The interest of his life consisted not only in an ever greater and greater subjugation of his will, but in the attainment of all the Christian virtues, which at first seemed to him easily attainable. He had given his whole estate to his sister and did not regret it, he had no personal claims, humility towards his inferiors was not merely easy for him but afforded him pleasure. Even victory over the sins of the flesh, greed and lust, was easily attained. His director had specially warned him against the latter sin, but Kasatsky felt free from it and was glad.
One thing only tormented him--the remembrance of his fiancee; and not merely the remembrance but the vivid image of what might have been. Involuntarily he recalled a lady he knew who had been a favourite of the Emperor's, but had afterwards married and become an admirable wife and mother. The husband had a high position, influence and honour, and a good and penitent wife.
In his better hours Kasatsky was not disturbed by such thoughts, and when he recalled them at such times he was merely glad to feel that the temptation was past. But there were moments when all that made up his present life suddenly grew dim before him, moments when, if he did not cease to believe in the aims he had set himself, he ceased to see them and could evoke no confidence in them but was seized by a remembrance of, and--terrible to say--a regret for, the change of life he had made.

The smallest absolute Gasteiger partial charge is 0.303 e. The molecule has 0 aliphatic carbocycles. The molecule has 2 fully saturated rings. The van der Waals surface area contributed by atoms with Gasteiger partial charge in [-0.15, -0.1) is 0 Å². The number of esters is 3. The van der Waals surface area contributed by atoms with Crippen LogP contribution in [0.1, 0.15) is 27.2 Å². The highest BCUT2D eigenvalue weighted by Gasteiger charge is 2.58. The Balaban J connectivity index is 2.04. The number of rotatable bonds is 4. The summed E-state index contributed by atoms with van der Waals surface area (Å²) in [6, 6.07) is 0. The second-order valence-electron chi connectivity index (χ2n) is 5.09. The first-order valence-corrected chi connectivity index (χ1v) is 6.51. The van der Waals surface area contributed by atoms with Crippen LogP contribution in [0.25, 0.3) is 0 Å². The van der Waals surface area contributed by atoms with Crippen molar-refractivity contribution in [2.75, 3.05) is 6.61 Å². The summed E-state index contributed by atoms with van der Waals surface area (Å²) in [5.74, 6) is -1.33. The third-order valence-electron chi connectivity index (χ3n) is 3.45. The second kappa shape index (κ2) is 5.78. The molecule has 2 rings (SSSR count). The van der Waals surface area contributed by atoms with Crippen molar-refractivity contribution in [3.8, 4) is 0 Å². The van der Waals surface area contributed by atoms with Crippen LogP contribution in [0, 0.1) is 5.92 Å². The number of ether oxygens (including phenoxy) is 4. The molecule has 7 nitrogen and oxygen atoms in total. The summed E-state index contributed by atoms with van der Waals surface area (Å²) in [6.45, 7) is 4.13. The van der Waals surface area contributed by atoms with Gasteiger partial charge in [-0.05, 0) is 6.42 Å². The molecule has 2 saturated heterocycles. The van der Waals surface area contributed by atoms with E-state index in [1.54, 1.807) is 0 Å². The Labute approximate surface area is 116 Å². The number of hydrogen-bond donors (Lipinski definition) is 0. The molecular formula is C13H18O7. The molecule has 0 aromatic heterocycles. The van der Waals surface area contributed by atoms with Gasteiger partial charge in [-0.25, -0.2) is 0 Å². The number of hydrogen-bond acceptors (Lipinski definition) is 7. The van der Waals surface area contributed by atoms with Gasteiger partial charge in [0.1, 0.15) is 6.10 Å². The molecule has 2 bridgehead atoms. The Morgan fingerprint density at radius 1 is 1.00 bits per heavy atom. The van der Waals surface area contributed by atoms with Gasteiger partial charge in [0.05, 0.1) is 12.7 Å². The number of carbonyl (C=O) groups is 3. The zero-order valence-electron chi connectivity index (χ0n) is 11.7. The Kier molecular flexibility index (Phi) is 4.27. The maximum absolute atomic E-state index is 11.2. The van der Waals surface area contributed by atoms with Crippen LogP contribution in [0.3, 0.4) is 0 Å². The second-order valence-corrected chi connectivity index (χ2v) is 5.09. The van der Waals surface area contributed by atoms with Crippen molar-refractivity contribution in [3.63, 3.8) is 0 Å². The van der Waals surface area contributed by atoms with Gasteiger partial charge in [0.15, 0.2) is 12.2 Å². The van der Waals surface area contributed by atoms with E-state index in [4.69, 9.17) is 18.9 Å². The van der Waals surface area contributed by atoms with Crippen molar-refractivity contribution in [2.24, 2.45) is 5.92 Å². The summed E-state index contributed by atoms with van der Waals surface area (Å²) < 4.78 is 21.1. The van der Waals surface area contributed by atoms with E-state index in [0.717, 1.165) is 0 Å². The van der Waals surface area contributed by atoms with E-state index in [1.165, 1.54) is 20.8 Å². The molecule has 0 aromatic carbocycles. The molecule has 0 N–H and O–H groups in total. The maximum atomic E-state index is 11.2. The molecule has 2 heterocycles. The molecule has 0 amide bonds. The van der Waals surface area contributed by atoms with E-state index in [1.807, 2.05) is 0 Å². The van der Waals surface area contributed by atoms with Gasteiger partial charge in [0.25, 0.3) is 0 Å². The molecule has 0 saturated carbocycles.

The only thing that saved him in that state of mind was obedience and work, and the fact that the whole day was occupied by prayer. He went through the usual forms of prayer, he bowed in prayer, he even prayed more than usual, but it was lip-service only and his soul was not in it. This condition would continue for a day, or sometimes for two days, and would then pass of itself. But those days were dreadful. Kasatsky felt that he was neither in his own hands nor in God's, but was subject to something else. All he could do then was to obey the starets, to restrain himself, to undertake nothing, and simply to wait. In general all this time he lived not by his own will but by that of the starets, and in this obedience he found a special tranquillity.
So he lived in his first monastery for seven years. At the end of the third year he received the tonsure and was ordained to the priesthood by the name of Sergius. The profession was an important event in his inner life. He had previously experienced a great consolation and spiritual exaltation when receiving communion, and now when he himself officiated, the performance of the preparation filled him with ecstatic and deep emotion. But subsequently that feeling became more and more deadened, and once when he was officiating in a depressed state of mind he felt that the influence produced on him by the service would not endure. And it did in fact weaken till only the habit remained.